This is theatre as counter-culture, protest and political comment, an exercise in conscientisation and awareness-building. It draws on the daily reality of the common man, with all its violence, corruption, discrimination, struggle, disillusionment, hope, confusion and questioning. Badalda used powerful motifs to communicate his ideas—the young man who gets killed every day in Michhil; the walking dead man in Basi Khabar.
This theatre can be performed in community halls for audiences of 50 or 60: the anganmancha; or in outdoor public spaces for audiences of hundreds and thousands: the muktamancha. In the former, there is an intensity and directness in interaction. In the latter, there is greater access and reach, allowing performers to take theatre to the people. The actors’ bodies form machines, forests, factories, trains and buses. They crawl through the audience, growl, hum, chant, sing, make eye contact, ask questions and speak directly to spectators. At the end of a play, they often invite the audience to join them in a gesture of solidarity or hope.
The best known names in Indian theatre acknowledge a deep debt to Badalda’s theatre. Girish Karnad, playwright, director and actor, has said the pathbreaking play Ebong Indrajit taught him about fluidity between scenes. For Manipuri director Heisnam Kanhailal, it was Badalda who set him on the path towards his own unique dramaturgy. Street theatre groups Samudaya of Karnataka and Jana Natya Manch (Janam) of Delhi recognise the major influence of Badalda’s philosophy and approach in their work. Even a stalwart like Naseeruddin Shah, while admitting that he comes from a very different school of theatre, has been quoted as saying, “But my theatre is also moving towards Sircar’s theatre.”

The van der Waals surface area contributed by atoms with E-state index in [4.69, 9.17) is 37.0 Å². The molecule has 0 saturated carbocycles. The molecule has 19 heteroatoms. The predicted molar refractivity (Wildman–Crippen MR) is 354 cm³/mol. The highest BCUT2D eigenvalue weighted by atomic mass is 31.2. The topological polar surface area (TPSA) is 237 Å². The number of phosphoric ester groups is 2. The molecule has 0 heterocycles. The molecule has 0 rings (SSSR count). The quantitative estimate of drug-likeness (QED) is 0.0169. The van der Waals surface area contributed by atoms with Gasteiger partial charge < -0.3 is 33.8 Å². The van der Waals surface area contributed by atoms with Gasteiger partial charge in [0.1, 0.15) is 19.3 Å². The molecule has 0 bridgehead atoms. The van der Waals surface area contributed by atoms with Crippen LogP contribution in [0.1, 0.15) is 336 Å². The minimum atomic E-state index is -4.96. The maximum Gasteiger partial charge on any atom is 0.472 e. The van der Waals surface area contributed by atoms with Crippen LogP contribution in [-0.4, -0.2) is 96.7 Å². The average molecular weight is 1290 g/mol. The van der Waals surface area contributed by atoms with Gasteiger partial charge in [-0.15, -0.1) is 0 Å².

His plays remain in demand with youth theatre groups, while Beyond the Land of Hattamala and Scandal in Fairyland are popular children’s fare in several languages. Badalda’s extensive travels across the country through the 1970s, holding workshops at different places, left a mark. Kanhailal was first exposed to non-verbal physical theatre at one such workshop, as was the Kannada left-wing theatre group Samudaya, which was prompted to take up street theatre after this experience. Badalda encouraged and supported theatre groups like Ayna (founded in 1978) and Pathasena (founded
in 1979), taking an active part in training and directing plays for them. This was an educative and nurturing role that went beyond his individual achievements as a playwright and theatre theorist.
Badalda strove for the ideal of a truly democratic space for theatre where human beings could meet voluntarily as equals. He would say, “When afterwards we spread our cloth for contributions, they don’t have to pay. If they do pay, it is neither a gift nor a price––it is participation. They are indicating that they liked what they saw, that they want this kind of theatre to go on. That is a human relationship.”
Anjum Katyal is writing a book on Sircar’s theatre for Sage